A) replicate an injury or altered state
B) train safely when we are not feeling 100%.
For example: in replicating an injury or altered state, we have often (responsibly) gotten our students to drink alcohol (those that are occasional or frequent drinkers) prior to training. Another thing we do is tie up one of their arms in a sling, have them carry a baby, put thumbtacks in their shoes to replicate a swollen or bad ankle or foot. The thumbtacks stops them from putting their weight on that foot therefore forcing them to go through the scenario with a bad leg, figuring out how they’d move, react, etc. in order to create the proper mental blue prints. Be creative in replicating these dis-eases.
The answer is the body language and behavioral delivery prior to the initial assault. The shove will land; the 'martial technique' for the most part may not due to familiarity of the launching pad. Again, sparring isn’t fighting.
When sparring, we are in fighting stances. What is the first thing we do when sparring or sport fighting? We touch gloves then step back in a chosen fighting stance dictated by our style or system creating distance and begin to circle each other, strategizing our offensive while aware of our defensive maneuvering. Therefore the launching pad for the technical tools are familiar and therefore, generally telegraphic to a certain extent through familiar body language.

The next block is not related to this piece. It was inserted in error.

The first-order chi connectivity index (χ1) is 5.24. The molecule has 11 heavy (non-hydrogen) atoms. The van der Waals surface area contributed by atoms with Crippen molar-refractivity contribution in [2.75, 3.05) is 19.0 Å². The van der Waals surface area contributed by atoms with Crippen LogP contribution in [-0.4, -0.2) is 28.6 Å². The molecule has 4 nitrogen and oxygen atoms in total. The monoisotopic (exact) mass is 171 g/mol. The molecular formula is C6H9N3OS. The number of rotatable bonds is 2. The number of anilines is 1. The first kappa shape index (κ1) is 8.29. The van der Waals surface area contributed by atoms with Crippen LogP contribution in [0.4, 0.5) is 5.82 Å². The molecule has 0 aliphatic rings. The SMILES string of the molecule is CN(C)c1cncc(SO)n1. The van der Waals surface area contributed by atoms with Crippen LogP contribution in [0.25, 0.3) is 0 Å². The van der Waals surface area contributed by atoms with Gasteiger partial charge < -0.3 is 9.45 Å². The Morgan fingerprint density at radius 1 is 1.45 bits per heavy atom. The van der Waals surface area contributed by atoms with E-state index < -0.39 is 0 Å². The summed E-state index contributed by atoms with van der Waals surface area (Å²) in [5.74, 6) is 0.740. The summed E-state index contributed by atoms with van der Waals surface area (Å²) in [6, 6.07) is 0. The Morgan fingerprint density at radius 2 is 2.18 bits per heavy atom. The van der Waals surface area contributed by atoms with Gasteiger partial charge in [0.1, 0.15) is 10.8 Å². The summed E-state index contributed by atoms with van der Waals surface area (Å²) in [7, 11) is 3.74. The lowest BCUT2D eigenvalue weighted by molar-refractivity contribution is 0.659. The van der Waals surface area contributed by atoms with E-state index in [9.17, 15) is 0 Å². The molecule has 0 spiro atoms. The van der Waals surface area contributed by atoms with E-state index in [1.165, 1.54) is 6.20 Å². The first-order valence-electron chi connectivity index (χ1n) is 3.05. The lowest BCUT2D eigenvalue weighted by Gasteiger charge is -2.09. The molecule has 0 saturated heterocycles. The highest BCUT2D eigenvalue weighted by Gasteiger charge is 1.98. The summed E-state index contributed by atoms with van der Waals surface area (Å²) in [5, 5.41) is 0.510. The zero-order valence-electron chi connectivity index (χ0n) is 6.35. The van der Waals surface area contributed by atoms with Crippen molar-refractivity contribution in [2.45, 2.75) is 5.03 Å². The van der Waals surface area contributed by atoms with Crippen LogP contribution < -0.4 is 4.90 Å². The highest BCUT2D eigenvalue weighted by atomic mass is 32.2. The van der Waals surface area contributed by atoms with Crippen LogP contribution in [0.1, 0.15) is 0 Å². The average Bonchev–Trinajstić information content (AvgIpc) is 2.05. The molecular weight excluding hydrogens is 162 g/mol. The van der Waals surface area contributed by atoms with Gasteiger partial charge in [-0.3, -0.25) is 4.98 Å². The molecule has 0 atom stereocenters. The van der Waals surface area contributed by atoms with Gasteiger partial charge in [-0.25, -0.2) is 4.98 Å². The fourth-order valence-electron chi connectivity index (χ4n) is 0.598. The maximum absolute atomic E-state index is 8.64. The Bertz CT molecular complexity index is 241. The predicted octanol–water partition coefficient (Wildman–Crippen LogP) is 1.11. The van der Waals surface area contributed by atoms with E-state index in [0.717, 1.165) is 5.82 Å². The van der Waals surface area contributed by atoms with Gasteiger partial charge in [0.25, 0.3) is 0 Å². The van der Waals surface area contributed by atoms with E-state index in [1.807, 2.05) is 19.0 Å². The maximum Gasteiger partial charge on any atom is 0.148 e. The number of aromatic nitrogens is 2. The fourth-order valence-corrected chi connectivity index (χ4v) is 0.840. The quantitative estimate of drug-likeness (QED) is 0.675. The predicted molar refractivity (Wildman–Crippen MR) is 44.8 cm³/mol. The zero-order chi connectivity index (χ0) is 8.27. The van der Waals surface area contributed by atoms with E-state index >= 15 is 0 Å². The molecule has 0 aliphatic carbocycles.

Martial technical applications are obvious fighting gestures. The delivery system, contrary to common and popular belief perpetuated by sport fighters is not the same in the street as it is in the ring. There are similarities and over laps but the differences are strong and present enough to trigger a variety of emotions and drastically change the outcome.
The problem is that most systems and styles start the defense from the physical point of the attack where fights/confrontations begin much earlier. The foundation of your confidence lies in your ability to deal with the behavioral element prior to the physical contact. If every defensive maneuvers you train begins physically, it is very likely you will predispose yourself to wait for the completion of the attack in the street. If you don’t think of doing it in training, what makes you think you will do it for real under the stress, adrenaline and emotional inertia of the situation? A real fight carries with it a reason. If that 'reason' isn't identified, analyzed and strategize then you're missing 90% of the fight and are training only for 10%.
The idea is in creating a formula that will permit you to authenticate the theoretical self-defense aspects of whatever style or system you study within a non-consensual yet safe training paradigm. Will your physical arsenal coincide with the situation you are facing?
Through experience and years of researching violence and how fights begin and evolve, we have created a step-by-step process (formula) that allows you to experience the emotional and behavioral elements as well as the physical variables of a real assault.